If you can’t control your own credit card spending, MasterCard is partnering with Citi to come to your rescue. The two companies are announcing a new credit card featuring a service called inControl. This will allow card holders to customize spending limits by category, by country, or by several other criteria.
The service is already being used by employers offering company cards in an effort to ensure employees aren’t abusing the privilege of using corporate credit. Here is a description of the service as it’s currently used overseas:
Using a Web-based interface… a supervisor can set an overall spending limit for an individual employee or an entire staff category, as well as compile a list of approved hotels and restaurants… They can also choose to have charges declined after a certain hour or at questionable establishments. Micromanagers will thrill at a feature that allows them to receive real-time updates on their employees’ spending via e-mail or text message.
As the feature is introduced to personal credit cards in the United States, it will be marketed as a way for credit card holders to customize spending limits. For example, if you wish to budget your spending to $100 per month in restaurants, Citi and MasterCard will decline any purchase at a restaurant that puts you over that limit. This can help with overseas fraud, too; you can configure your card to decline a purchase made outside the United States.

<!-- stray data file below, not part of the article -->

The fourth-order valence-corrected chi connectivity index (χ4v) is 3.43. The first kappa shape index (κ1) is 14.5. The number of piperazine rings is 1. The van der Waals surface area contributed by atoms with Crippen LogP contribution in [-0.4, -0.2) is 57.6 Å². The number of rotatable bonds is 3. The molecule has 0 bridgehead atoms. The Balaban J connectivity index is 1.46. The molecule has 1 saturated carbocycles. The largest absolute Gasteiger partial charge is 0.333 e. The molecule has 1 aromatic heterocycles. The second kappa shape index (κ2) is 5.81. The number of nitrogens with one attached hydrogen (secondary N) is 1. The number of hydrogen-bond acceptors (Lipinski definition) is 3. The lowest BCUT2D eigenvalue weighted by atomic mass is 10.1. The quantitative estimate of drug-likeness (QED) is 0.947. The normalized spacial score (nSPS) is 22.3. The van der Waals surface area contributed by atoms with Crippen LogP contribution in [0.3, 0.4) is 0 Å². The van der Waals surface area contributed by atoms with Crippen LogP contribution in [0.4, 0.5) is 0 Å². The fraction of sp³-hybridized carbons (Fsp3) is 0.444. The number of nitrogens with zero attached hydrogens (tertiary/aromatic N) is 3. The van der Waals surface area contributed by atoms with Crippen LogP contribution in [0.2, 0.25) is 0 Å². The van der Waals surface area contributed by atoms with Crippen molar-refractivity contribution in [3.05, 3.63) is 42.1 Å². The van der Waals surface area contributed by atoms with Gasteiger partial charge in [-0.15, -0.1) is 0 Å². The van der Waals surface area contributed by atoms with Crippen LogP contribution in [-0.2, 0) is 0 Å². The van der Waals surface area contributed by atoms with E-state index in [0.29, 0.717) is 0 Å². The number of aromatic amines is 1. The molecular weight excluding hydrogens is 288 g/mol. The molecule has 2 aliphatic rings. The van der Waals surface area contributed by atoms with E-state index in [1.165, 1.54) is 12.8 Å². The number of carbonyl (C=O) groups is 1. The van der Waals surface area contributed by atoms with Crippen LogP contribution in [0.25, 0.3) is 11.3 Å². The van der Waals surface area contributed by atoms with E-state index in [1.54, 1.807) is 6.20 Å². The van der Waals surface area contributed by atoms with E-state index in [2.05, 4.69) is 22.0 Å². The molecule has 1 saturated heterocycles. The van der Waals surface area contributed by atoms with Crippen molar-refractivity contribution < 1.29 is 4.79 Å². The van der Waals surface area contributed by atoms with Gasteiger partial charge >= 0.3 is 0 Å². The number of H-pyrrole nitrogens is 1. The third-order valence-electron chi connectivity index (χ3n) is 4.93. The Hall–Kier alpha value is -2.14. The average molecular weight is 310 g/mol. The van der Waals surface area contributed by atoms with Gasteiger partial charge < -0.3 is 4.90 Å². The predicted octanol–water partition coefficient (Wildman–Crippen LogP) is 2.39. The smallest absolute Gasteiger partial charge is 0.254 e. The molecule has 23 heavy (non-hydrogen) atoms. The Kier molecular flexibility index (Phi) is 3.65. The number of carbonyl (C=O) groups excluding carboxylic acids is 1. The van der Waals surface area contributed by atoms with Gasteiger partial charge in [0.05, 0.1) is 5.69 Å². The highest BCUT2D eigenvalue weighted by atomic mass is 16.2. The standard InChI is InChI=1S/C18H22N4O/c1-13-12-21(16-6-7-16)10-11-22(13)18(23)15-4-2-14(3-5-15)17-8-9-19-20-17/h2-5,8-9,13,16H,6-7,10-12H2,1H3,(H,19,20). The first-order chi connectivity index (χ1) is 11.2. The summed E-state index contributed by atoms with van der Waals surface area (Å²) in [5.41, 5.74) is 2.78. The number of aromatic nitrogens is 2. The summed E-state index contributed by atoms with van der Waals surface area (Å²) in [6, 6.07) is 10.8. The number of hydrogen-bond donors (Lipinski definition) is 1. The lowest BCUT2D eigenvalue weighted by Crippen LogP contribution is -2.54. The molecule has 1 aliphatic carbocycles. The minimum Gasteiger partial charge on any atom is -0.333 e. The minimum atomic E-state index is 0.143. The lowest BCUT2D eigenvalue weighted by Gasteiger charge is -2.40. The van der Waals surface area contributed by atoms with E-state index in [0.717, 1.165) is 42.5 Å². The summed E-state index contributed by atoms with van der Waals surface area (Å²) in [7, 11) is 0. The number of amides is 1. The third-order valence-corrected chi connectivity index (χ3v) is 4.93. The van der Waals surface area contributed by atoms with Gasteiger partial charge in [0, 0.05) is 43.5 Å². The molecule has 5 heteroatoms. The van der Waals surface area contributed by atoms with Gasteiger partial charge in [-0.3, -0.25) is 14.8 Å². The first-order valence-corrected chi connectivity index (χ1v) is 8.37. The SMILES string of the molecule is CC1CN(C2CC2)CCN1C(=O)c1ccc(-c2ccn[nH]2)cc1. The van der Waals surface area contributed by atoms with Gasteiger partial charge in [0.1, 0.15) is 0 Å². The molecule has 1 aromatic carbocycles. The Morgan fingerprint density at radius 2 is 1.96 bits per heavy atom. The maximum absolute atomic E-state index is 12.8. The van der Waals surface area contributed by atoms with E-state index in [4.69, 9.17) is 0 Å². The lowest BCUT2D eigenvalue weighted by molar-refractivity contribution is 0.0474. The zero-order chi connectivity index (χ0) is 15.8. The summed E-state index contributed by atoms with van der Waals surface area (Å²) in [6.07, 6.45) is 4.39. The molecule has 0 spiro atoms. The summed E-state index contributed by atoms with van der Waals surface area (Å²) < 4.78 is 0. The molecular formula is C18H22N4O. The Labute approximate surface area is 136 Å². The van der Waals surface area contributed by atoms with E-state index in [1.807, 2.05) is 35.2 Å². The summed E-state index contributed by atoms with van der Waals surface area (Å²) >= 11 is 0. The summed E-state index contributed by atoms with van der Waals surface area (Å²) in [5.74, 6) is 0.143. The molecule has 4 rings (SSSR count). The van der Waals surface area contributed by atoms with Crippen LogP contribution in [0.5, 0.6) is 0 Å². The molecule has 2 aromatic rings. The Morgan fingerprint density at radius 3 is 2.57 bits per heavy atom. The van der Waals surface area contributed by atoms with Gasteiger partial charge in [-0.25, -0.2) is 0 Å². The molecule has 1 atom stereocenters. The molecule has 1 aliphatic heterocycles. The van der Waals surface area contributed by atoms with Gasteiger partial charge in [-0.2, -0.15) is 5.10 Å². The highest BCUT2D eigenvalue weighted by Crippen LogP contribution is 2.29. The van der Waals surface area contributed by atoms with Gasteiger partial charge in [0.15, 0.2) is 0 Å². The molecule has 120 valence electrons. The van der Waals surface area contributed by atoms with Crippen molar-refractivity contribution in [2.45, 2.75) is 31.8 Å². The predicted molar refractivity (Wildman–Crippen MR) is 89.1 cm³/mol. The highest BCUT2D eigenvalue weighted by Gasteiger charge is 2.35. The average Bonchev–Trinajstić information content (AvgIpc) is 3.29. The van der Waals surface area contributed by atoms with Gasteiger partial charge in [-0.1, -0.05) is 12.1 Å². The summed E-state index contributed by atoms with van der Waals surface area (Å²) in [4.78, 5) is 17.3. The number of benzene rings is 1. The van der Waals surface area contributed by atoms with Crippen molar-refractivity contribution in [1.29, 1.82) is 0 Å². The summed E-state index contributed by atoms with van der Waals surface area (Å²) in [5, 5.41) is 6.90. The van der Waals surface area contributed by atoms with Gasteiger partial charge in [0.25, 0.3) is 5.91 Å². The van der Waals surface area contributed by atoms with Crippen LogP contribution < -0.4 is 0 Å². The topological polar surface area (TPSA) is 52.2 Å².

I’m not convinced this service will be successful in modifying behavior. In the first example of restaurant spending I mentioned above, it is easy to imagine using a different credit card to circumvent the self-imposed budget.
The best way to change spending habits in order to save more money is to consciously control your actions, not to rely on a third-party service to babysit your wallet. That is not to say the feature is completely useless; it can be a way for parents to teach their children responsible use of credit. Teenagers can have a chance to build credit while parents are relatively secure they won’t receive any surprises at the end of the month.
The inControl service is scheduled to be rolled out in the next few months. At first, it will only offer alerts when spending reaches the user-defined maximum, but eventually the full-service nanny will be in effect, declining transactions that exceed the assigned budget.
What do you think of the inControl service? Is this just another way for consumers to outsource personal responsibility to credit card companies or will this be a useful feature that helps people save more of their own money?